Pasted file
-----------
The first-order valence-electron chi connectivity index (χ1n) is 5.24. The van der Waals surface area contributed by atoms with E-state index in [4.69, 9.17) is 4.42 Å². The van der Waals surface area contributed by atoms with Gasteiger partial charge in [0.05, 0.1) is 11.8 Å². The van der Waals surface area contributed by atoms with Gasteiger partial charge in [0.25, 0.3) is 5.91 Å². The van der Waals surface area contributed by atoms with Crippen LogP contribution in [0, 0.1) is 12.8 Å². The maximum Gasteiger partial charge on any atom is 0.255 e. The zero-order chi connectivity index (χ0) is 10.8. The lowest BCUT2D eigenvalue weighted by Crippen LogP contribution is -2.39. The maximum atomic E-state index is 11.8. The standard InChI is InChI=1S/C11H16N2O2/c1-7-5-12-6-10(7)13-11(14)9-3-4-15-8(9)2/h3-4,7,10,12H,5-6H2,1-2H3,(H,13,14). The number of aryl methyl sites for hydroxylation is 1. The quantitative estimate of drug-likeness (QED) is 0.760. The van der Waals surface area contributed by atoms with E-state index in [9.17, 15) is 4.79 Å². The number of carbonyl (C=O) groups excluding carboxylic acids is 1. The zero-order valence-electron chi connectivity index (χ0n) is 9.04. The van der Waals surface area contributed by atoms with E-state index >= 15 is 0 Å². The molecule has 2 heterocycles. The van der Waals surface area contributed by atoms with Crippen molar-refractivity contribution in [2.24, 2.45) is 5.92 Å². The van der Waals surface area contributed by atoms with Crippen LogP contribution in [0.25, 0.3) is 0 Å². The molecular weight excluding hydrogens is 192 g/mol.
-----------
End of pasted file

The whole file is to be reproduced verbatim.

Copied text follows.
The first-order valence-electron chi connectivity index (χ1n) is 5.24. The van der Waals surface area contributed by atoms with E-state index in [4.69, 9.17) is 4.42 Å². The van der Waals surface area contributed by atoms with Gasteiger partial charge in [0.05, 0.1) is 11.8 Å². The van der Waals surface area contributed by atoms with Gasteiger partial charge in [0.25, 0.3) is 5.91 Å². The van der Waals surface area contributed by atoms with Crippen LogP contribution in [0, 0.1) is 12.8 Å². The maximum Gasteiger partial charge on any atom is 0.255 e. The zero-order chi connectivity index (χ0) is 10.8. The lowest BCUT2D eigenvalue weighted by Crippen LogP contribution is -2.39. The maximum atomic E-state index is 11.8. The standard InChI is InChI=1S/C11H16N2O2/c1-7-5-12-6-10(7)13-11(14)9-3-4-15-8(9)2/h3-4,7,10,12H,5-6H2,1-2H3,(H,13,14). The number of aryl methyl sites for hydroxylation is 1. The quantitative estimate of drug-likeness (QED) is 0.760. The van der Waals surface area contributed by atoms with E-state index in [9.17, 15) is 4.79 Å². The number of carbonyl (C=O) groups excluding carboxylic acids is 1. The zero-order valence-electron chi connectivity index (χ0n) is 9.04. The van der Waals surface area contributed by atoms with E-state index >= 15 is 0 Å². The molecule has 2 heterocycles. The van der Waals surface area contributed by atoms with Crippen molar-refractivity contribution in [2.24, 2.45) is 5.92 Å². The van der Waals surface area contributed by atoms with Crippen LogP contribution in [0.25, 0.3) is 0 Å². The molecular weight excluding hydrogens is 192 g/mol.